AROUND the WORLD By AIR (Jan, 1937)

For the life of me I can’t figure out what rules these people use to decide what to capitalize in their headlines. If you want to put the important words in all-caps, fine. But why is the word “the” lower case when the word “By” has one cap?

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by H. R. Ekins

First Man to Circle Globe Via Air Lines

IT TOOK a flight around the world, entirely by air, to bring home to me the tremendous strides made by commercial aviation in the last ten years. For me the journey of little more than 18-1/2 days, during which I flew a route of approximately 26,000 miles, was a study in aviation as it is today compared to what it was only a few years ago. On my journey I used eight aircraft in all. The first was the German dirigible Hinden-burg, the latest development in the science of lighter-than-air craft. The designers, builders and operators of the Hindenburg expect, however, that soon it will be surpassed by new giant ships of the air.

The other seven aircraft were of the heavier-than-air type. Three were used in the United States. They were twin-motored Boeings of the United Airlines and Douglas DC-2’s of TWA—Transcontinental and Western Airways. The three planes which took me all the way from Frankfort, Germany, to Manila were made by Douglas, and the long trans-Pacific hop was aboard Pan-American Airways’ “Hawaii Clipper,” the big four-motored flying boat built by Martin and powered by Pratt and Whitney.

The aircraft listed above are the most modern and most efficient available to the civilian traveler. The study in contrasts, in sofar as airplanes were concerned, began at Frankfort when I boarded a big Douglas airplane operated by KLM—Royal Dutch Airlines.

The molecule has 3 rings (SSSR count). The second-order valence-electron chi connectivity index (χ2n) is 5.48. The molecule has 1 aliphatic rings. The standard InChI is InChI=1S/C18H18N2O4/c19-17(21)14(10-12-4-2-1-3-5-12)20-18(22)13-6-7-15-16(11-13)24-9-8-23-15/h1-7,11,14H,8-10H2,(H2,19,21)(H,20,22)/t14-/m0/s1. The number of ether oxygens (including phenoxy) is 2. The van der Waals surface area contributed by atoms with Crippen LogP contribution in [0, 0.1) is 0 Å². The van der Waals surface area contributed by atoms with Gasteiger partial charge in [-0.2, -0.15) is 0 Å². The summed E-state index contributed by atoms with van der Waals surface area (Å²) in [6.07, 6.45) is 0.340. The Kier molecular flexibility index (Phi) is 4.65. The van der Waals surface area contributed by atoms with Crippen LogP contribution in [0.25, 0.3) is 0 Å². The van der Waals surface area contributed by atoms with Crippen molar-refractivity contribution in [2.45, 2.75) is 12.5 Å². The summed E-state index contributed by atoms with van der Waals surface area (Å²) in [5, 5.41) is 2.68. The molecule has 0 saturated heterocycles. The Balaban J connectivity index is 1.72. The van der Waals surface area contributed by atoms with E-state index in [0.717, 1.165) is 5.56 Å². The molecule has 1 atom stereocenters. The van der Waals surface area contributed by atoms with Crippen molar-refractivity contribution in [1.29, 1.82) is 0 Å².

Six years ago, when I was flying around the Far East as a war correspondent for the United Press, the most powerful of the air-cooled radial engines of the Wright Cyclone type, were rated at about 525 horsepower. In 1930 it was believed, on the basis of experience and research with the material then available, that it would be decidedly impractical to build an engine rated at more than 600 horsepower and still maintain even a vestige of dependability. Dependability in those days meant an engine that would operate for 250 hours between routine overhauls. By 1931 the power of the Wright Cyclone was increased to 575 horsepower by using slightly larger cylinders to obtain increased cubic inch displacement. During the same year advances in metallurgy and knowledge led engineers to believe that they had underestimated the possibilities of engines of the radial type.

To jump a bit to the advances which had been made by the time I was ready to take off from Frankfort for the Orient I should like to point out the following:

All the way from Frankfort, Germany, to Batavia, Java, flying in only two planes, I flew behind 890 horsepower F-50 Cyclone engines. The plane of the Royal Netherlands-Indies
Airways, which took me from Batavia, Java, to Manila, was powered with 715-horsepower Cyclones. When TWA flew me across the continent on the last leg of the journey they used a Douglas plane, the Sky Chief. It was powered with F-50 Cyclones of an 890-horsepower rating.